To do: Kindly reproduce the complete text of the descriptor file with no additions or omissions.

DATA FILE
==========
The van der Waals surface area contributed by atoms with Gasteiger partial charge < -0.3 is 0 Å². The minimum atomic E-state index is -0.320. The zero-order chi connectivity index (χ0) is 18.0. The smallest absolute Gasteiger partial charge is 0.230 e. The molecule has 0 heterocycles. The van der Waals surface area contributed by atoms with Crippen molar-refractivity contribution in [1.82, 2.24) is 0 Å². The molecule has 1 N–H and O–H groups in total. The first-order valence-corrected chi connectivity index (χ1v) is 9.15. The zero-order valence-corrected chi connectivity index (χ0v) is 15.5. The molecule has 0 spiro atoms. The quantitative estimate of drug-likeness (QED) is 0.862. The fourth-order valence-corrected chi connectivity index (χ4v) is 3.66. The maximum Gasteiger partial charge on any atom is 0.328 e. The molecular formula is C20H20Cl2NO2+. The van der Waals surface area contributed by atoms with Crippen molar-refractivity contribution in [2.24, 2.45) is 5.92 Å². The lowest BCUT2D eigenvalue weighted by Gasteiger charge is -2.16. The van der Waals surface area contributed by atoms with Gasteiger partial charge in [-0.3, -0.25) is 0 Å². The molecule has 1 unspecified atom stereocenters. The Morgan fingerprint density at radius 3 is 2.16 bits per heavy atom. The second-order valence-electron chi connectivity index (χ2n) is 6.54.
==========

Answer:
The van der Waals surface area contributed by atoms with Gasteiger partial charge < -0.3 is 0 Å². The minimum atomic E-state index is -0.320. The zero-order chi connectivity index (χ0) is 18.0. The smallest absolute Gasteiger partial charge is 0.230 e. The molecule has 0 heterocycles. The van der Waals surface area contributed by atoms with Crippen molar-refractivity contribution in [1.82, 2.24) is 0 Å². The molecule has 1 N–H and O–H groups in total. The first-order valence-corrected chi connectivity index (χ1v) is 9.15. The zero-order valence-corrected chi connectivity index (χ0v) is 15.5. The molecule has 0 spiro atoms. The quantitative estimate of drug-likeness (QED) is 0.862. The fourth-order valence-corrected chi connectivity index (χ4v) is 3.66. The maximum Gasteiger partial charge on any atom is 0.328 e. The molecular formula is C20H20Cl2NO2+. The van der Waals surface area contributed by atoms with Crippen molar-refractivity contribution in [2.24, 2.45) is 5.92 Å². The lowest BCUT2D eigenvalue weighted by Gasteiger charge is -2.16. The van der Waals surface area contributed by atoms with Gasteiger partial charge in [-0.3, -0.25) is 0 Å². The molecule has 1 unspecified atom stereocenters. The Morgan fingerprint density at radius 3 is 2.16 bits per heavy atom. The second-order valence-electron chi connectivity index (χ2n) is 6.54.